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    The seasonal fractional cover product shows representative values for the proportion of bare, green and non-green cover across a season. It is a spatially explicit raster product, which predicts vegetation cover at medium resolution (30 m per-pixel) for each 3-month calendar season. The green and non-green fractions may include a mix of woody and non-woody vegetation.

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    An estimate of persistent green cover per season. This is intended to estimate the portion of vegetation that does not completely senesce within a year, which primarily consists of woody vegetation (trees and shrubs), although there are exceptions where non-woody cover remains green all year round. It is derived by fitting a multi-iteration minimum weighted smoothing spline through the green fraction of the seasonal fractional cover (dim) time series.

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    The seasonal fractional cover product shows representative values for the proportion of bare, green and non-green cover, created from a time series of Sentinel 2 imagery. It is a spatially explicit raster product, which predicts vegetation cover at medium resolution (10 m per-pixel) for each 3-month calendar season. The green and non-green fractions may include a mix of woody and non-woody vegetation. This model was originally developed for Landsat imagery, but has been adapted for us with Sentinel-2 imagery to produce a 10 m resolution equivalent product.

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    The Landsat-derived fractional cover layer gives the amount of bare ground, green vegetation, and dead vegetation for each pixel on a specific date. The landscape of NSW undergoes a large variation in greenness throughout the seasonal and drought cycles. Information about the variation in greenness can be useful for a variety of mapping and planning tasks. Areas of green vegetation are important for native species habitat and human recreation activities. Green areas in the landscape are often related to the availability of near surface water or recent inundation, such as bogs, swamps and mires. These green areas are important for native plants and animals as locations of food and water in dry times. The green fraction has been analysed for a sequence of images to show how long an area stays green following a greening event, such as grass growth in response to rainfall. The map of green accumulation for NSW was created from Landsat images from 1988 to 2012. Areas exhibiting the highest values are the areas of NSW that respond with high green cover for a long period after a greening event.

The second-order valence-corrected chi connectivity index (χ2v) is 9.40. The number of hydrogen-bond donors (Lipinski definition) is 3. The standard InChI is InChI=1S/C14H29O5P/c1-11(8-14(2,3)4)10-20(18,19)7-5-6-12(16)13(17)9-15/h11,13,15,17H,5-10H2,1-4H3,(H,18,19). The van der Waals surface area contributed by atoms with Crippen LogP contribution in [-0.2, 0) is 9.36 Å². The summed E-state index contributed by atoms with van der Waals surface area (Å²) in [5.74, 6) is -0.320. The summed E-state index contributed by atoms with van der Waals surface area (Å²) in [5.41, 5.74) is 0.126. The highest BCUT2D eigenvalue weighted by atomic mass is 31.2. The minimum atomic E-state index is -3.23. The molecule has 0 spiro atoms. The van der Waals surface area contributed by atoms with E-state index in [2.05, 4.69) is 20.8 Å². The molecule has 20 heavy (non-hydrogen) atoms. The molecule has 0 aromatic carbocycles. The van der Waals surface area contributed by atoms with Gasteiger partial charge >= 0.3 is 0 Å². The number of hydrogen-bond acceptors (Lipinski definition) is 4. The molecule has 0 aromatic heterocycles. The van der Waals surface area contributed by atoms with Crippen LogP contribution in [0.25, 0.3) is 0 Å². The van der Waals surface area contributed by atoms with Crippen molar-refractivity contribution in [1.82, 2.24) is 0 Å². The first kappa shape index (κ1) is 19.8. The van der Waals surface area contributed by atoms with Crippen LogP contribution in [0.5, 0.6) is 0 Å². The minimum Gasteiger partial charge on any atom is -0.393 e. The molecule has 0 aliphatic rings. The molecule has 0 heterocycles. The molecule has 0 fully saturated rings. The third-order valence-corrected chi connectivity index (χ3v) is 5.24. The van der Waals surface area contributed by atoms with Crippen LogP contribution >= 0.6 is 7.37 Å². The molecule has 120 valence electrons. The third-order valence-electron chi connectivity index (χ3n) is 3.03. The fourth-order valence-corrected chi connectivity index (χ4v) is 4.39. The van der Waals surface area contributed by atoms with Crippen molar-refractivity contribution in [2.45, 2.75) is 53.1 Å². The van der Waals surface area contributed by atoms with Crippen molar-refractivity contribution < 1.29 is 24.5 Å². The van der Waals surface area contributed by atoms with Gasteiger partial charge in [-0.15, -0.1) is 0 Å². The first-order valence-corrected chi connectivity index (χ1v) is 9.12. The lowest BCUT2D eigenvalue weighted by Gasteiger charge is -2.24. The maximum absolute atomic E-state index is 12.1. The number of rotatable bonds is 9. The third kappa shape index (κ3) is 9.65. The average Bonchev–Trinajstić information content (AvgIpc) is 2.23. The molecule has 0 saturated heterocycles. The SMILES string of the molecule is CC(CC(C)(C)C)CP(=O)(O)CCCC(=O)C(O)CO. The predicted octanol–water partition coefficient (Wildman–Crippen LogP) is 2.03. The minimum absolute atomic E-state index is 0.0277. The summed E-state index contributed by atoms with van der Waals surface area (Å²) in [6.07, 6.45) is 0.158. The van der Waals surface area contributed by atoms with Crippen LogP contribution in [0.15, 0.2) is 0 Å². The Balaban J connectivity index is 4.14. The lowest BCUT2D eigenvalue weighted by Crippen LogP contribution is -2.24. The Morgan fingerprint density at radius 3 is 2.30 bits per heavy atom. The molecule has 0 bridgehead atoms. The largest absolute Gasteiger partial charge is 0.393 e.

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    This dataset indicates the presence and persistence of water across New South Wales between 1988 and 2012. Water is one of the world’s most important resources as it’s critical for human consumption, agriculture, the persistence of flora and fauna species and other ecosystem services. Information about the spatial distribution and prevalence of water is necessary for a range of business, modelling, monitoring, risk assessment, and conservation activities. For example, one of the necessary steps in the NSW State-wide Landcover and Trees Study (SLATS), which monitors vegetation change and is used in the production of vegetation maps, involves removing non-vegetative features such as water bodies through water masking. Water count The water count product is based on water index and water masks for NSW (Danaher & Collett 2006), and represents the proportion of observations with water present across the Landsat time series as a fraction of total number of possible observations in the 25yr period (1 Jan 1988 to 31 Dec 2012). The product has two bands where band 1 is the number of times water was present across the time series, and band 2 is the count of unobscured (i.e. non-null) input pixels, or number of total observations for that pixel. Cloud, cloud-shadow, steep slopes and topographic shadow can obscure the ability to count water presence. Water Prevalence The water prevalence product is extracted from the water count product and provides a measure of the relative persistence of water in the landscape (e.g. from always present to rarely and never present). There are 12 classes representing the percentage of time a pixel has had water present out of the total number of observations for that pixel (i.e Band 1/Band 2 of the water count product). Water prevalence mapping provides information for multiple, wide-reaching applications. For example, distance to locations of persistent water bodies can be modelled as a contributing indicator of potential biodiversity refugia. Files align with Landsat paths and rows (see https://www.usgs.gov/core-science-systems/nli/landsat/landsat-tools), with files for water count denoted 'dd7' and water prevalence 'ddh'.